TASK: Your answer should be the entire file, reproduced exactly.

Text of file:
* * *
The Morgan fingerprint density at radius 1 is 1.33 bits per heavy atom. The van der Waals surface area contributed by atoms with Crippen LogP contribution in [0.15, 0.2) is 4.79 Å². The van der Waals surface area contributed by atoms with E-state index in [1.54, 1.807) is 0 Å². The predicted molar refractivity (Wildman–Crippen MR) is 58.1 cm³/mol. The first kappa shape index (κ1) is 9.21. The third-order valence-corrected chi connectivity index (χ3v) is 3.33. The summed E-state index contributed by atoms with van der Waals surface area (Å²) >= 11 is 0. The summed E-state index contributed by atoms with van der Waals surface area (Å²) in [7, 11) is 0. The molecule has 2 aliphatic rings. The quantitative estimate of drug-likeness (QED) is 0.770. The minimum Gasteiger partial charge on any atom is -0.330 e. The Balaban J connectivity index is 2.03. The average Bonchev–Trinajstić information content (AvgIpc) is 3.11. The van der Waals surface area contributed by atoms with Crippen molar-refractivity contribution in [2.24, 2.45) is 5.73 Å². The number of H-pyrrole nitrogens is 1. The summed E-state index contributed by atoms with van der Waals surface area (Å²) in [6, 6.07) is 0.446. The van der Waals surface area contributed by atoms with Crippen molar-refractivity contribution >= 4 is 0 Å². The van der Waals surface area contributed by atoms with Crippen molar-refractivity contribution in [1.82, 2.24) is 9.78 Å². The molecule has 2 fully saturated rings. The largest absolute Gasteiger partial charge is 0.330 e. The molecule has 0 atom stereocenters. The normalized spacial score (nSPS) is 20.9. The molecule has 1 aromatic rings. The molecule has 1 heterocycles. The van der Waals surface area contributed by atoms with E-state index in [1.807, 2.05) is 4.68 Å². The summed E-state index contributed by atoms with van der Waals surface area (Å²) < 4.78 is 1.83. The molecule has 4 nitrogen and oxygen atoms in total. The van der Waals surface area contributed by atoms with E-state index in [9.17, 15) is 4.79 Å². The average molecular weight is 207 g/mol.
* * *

The Morgan fingerprint density at radius 1 is 1.33 bits per heavy atom. The van der Waals surface area contributed by atoms with Crippen LogP contribution in [0.15, 0.2) is 4.79 Å². The van der Waals surface area contributed by atoms with E-state index in [1.54, 1.807) is 0 Å². The predicted molar refractivity (Wildman–Crippen MR) is 58.1 cm³/mol. The first kappa shape index (κ1) is 9.21. The third-order valence-corrected chi connectivity index (χ3v) is 3.33. The summed E-state index contributed by atoms with van der Waals surface area (Å²) >= 11 is 0. The summed E-state index contributed by atoms with van der Waals surface area (Å²) in [7, 11) is 0. The molecule has 2 aliphatic rings. The quantitative estimate of drug-likeness (QED) is 0.770. The minimum Gasteiger partial charge on any atom is -0.330 e. The Balaban J connectivity index is 2.03. The average Bonchev–Trinajstić information content (AvgIpc) is 3.11. The van der Waals surface area contributed by atoms with Crippen molar-refractivity contribution in [2.24, 2.45) is 5.73 Å². The number of H-pyrrole nitrogens is 1. The summed E-state index contributed by atoms with van der Waals surface area (Å²) in [6, 6.07) is 0.446. The van der Waals surface area contributed by atoms with Crippen molar-refractivity contribution >= 4 is 0 Å². The van der Waals surface area contributed by atoms with Crippen molar-refractivity contribution in [1.82, 2.24) is 9.78 Å². The molecule has 2 fully saturated rings. The largest absolute Gasteiger partial charge is 0.330 e. The molecule has 0 atom stereocenters. The normalized spacial score (nSPS) is 20.9. The molecule has 1 aromatic rings. The molecule has 1 heterocycles. The van der Waals surface area contributed by atoms with E-state index in [1.807, 2.05) is 4.68 Å². The summed E-state index contributed by atoms with van der Waals surface area (Å²) < 4.78 is 1.83. The molecule has 4 nitrogen and oxygen atoms in total. The van der Waals surface area contributed by atoms with E-state index in [9.17, 15) is 4.79 Å². The average molecular weight is 207 g/mol.